Joint EBU /SMPTE Task Force Set to Issue Report on Synchronization System and Time Labeling Standards

Report to be issued at IBC 2009, available online at www.smpte.org or tech.ebu.ch

White Plains, NY, August 8, 2009 – Helping to pave the way to more efficient, cost-effective, and simplified approaches to building and refurbishing digital facilities, a joint European Broadcasting Union (EBU) and Society of Motion Picture and Television Engineers (SMPTE) Task Force is finalizing a set of recommendations to help update synchronizing and time labeling standards for moving-picture, broadcast, and related content.

Current synchronization and time-labeling methods for today’s television, audio, and other moving-picture signals have been in place for more than 30 years and were based on the requirements of analog-only systems and video tape standards dating back to the 1970s. While still reliable, these methods are becoming increasingly inappropriate to support the requirements of a digital age, such as multi-format facilities, file-based workflows, and sophisticated acquisition and post-production technologies.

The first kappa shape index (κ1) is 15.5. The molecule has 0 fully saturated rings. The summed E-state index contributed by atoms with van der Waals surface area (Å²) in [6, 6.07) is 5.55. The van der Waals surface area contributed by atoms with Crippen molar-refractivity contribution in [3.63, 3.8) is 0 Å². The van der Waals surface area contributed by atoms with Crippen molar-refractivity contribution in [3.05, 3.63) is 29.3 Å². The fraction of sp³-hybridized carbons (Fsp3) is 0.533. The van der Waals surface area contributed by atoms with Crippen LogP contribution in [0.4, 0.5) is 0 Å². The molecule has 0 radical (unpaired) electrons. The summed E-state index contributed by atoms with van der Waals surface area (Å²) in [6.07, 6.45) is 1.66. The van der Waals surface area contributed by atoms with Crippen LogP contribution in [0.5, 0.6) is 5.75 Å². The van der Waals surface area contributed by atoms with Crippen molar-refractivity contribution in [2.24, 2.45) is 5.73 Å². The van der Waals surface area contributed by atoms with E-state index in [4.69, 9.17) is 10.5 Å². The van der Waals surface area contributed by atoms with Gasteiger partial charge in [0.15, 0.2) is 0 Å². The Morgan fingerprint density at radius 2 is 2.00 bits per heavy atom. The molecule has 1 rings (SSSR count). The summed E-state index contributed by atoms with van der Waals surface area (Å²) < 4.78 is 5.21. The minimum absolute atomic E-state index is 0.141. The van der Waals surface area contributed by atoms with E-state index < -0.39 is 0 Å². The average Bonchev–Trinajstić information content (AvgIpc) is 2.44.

“While what we have today is still viable, it has a lot of limitations – limitations we no longer need to accept because, for the most part, we’re no longer reliant upon video tape, and the rollout of HD in Europe requires new ways of producing media in IT-based and networked environments” said Dr. Hans Hoffmann of the EBU Technical Department.

Chaired jointly by Hoffmann and Peter Symes, SMPTE Director of Standards & Engineering, the EBU/SMPTE task force examined global, user-defined requirements for the digital age, concluding their work with a comprehensive report. The report and related work statements will be presented to two special SMPTE standards committees in September for their consideration as the committees create new synchronization and time labeling standards.

”This report describes detailed standardization needs and suggests practical, cost-effective timing and synchronization approaches in media creation and broadcast technologies that will be useful for the coming decades,” said Hoffmann. The Request for Standardization report will be available online just before the International Broadcasting Conference (Sept. 10 – 14, 2009, Amsterdam), and available for purchase at the show.